I was given the go-ahead to work on my Eleanor Smith Portrait a few weeks ago. Yet, I’ve been putting it off. There were a number of reasons for this, including:
- Fear. Fear that it will all go horribly wrong.
- Fear. Fear of that first brush stroke.
- Fear. Fear of everything as fear is the enemy of art.
I also wanted to put most of my creative efforts into my MA first, which I did. However, during these initial few weeks as I’ve been concentrating on my MA work, the canvasses I had put aside for Eleanor, were winking at me, whispering ‘start painting, start painting’.
In addition, a friend of mine who is also working on the Eleanor Smith Portrait Project kept asking me every time I saw her ‘Have you started yet?’ While she hadn’t started, I didn’t feel so bad about the fact that I hadn’t started. However, last week, she informed me that she had started. At this point, the guilt set in. I knew that my idea for the Eleanor Smith Portrait Project wouldn’t take me many hours. It predicted that it might take me much energy and concentration, but in terms of time, it was going to be three hours at the most. Yet, still I kept putting it off.
It was knowing that my friend had started her portrait that prompted me last Friday finally to unwrap the first canvas, fetch my new brushes and paints, and sit down and make that first scary brush stroke. To my great joy, the first brush stroke wasn’t so scary as I’d predicted. That first brush stroke actually looked reasonable. And, it lead to a second brush stroke, and then a third, and then a fourth. It wasn’t an instant disaster.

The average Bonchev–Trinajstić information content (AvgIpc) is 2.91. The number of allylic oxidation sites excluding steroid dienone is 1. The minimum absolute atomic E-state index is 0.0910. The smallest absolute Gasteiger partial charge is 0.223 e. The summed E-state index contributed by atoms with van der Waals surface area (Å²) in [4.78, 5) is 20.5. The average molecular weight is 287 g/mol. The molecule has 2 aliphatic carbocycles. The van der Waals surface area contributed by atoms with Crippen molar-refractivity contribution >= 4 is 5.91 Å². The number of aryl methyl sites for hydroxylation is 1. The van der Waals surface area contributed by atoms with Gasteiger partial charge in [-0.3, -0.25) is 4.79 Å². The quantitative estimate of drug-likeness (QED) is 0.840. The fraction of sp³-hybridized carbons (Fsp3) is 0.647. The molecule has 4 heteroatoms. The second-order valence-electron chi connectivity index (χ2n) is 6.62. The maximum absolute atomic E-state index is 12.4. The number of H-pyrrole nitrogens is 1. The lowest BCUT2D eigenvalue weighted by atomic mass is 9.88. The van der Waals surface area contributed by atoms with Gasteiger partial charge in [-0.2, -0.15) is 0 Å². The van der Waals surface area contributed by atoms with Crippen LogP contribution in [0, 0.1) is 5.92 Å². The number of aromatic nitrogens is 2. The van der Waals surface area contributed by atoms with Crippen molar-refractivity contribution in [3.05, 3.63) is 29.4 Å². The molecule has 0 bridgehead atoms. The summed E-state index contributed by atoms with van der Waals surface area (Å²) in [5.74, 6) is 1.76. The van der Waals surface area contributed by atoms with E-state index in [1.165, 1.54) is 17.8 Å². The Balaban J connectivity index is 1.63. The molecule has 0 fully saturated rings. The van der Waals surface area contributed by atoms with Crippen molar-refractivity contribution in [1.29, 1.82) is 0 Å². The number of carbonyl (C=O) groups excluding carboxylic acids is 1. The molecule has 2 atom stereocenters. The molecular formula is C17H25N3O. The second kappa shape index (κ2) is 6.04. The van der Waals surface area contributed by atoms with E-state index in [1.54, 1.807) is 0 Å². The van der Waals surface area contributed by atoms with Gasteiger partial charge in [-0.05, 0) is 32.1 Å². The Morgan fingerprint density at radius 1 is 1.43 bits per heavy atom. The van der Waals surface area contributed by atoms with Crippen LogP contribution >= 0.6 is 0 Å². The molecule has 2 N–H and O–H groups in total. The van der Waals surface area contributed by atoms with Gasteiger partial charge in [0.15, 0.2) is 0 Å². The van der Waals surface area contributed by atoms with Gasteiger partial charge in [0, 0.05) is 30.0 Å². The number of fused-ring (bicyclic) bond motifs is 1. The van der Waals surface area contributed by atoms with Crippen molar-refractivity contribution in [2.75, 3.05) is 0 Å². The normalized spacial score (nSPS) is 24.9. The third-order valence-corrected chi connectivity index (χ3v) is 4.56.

I had also been having a tough time, emotionally, when I started the paintings and was not at all in the mood to paint. Something in me prompted to paint anyway. My children were on holiday without me and I had been struggling, missing them. However, I managed to put my emotional angst aside and as I had a couple of hours to kill I channelled all my creative energy into painting. This strategy seemed to work. The next two hours passed in a haze, like a drug-induced, frenzy of creativity. In those two hours I managed to paint six of the nine canvases for the piece I had proposed. Thankfully, they were all acceptable. I hadn’t messed up completely, as feared. I was reasonably happy with my efforts. I was also utterly exhausted.
Two days later, I finished the other three paintings in a similar ‘frenzy’ of creative energy. These small pockets of frenzy is what I love about being an artist and they are what keeps me going despite ‘real life’ difficulties impeding on me.
Perhaps the trick is to paint it as it is, not as I think it is. And that is what I did. It is that ‘letting go of the ego’ I have written before here about allowing the hand and paintbrush to flow. I procrastinated a great deal for this, but in the end, it turned out for the best. I waited until I was feeling extremely low, and that seemed to work.
And, here is the result. Fingers crossed. Let’s hope Eleanor Smith and the other judges of the project like what I have done. It’s not brilliant, it’s not path-breaking, ground-breaking, or any similar hyperbole, but it’s ok and most importantly, I’m happy with it.